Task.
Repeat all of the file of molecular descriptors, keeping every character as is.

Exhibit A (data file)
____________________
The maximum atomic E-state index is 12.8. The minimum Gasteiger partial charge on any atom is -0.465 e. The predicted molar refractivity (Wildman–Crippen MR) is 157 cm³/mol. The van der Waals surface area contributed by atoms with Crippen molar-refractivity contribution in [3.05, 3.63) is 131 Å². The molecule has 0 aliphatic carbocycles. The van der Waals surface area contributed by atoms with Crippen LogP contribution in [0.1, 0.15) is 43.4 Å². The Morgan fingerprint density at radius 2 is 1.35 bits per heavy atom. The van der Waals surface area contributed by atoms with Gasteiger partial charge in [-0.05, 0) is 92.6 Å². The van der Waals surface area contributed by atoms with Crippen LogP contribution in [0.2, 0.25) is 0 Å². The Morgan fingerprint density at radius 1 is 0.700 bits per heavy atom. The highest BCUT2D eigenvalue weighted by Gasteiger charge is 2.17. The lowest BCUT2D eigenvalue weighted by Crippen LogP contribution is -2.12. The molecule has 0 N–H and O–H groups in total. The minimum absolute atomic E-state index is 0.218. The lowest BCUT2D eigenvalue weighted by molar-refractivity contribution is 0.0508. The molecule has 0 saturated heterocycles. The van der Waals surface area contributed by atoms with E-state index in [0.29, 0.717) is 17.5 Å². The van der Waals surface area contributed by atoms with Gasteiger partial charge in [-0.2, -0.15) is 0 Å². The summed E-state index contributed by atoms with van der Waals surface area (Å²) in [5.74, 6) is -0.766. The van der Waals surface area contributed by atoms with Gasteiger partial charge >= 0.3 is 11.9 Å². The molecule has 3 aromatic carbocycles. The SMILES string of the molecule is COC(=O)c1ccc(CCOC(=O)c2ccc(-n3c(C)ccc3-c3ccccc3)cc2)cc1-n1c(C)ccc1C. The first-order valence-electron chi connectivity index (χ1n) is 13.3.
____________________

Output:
The maximum atomic E-state index is 12.8. The minimum Gasteiger partial charge on any atom is -0.465 e. The predicted molar refractivity (Wildman–Crippen MR) is 157 cm³/mol. The van der Waals surface area contributed by atoms with Crippen molar-refractivity contribution in [3.05, 3.63) is 131 Å². The molecule has 0 aliphatic carbocycles. The van der Waals surface area contributed by atoms with Crippen LogP contribution in [0.1, 0.15) is 43.4 Å². The Morgan fingerprint density at radius 2 is 1.35 bits per heavy atom. The van der Waals surface area contributed by atoms with Gasteiger partial charge in [-0.05, 0) is 92.6 Å². The van der Waals surface area contributed by atoms with Crippen LogP contribution in [0.2, 0.25) is 0 Å². The Morgan fingerprint density at radius 1 is 0.700 bits per heavy atom. The highest BCUT2D eigenvalue weighted by Gasteiger charge is 2.17. The lowest BCUT2D eigenvalue weighted by Crippen LogP contribution is -2.12. The molecule has 0 N–H and O–H groups in total. The minimum absolute atomic E-state index is 0.218. The lowest BCUT2D eigenvalue weighted by molar-refractivity contribution is 0.0508. The molecule has 0 saturated heterocycles. The van der Waals surface area contributed by atoms with E-state index in [0.29, 0.717) is 17.5 Å². The van der Waals surface area contributed by atoms with Gasteiger partial charge in [-0.2, -0.15) is 0 Å². The summed E-state index contributed by atoms with van der Waals surface area (Å²) in [5.74, 6) is -0.766. The van der Waals surface area contributed by atoms with Gasteiger partial charge >= 0.3 is 11.9 Å². The molecule has 3 aromatic carbocycles. The SMILES string of the molecule is COC(=O)c1ccc(CCOC(=O)c2ccc(-n3c(C)ccc3-c3ccccc3)cc2)cc1-n1c(C)ccc1C. The first-order valence-electron chi connectivity index (χ1n) is 13.3.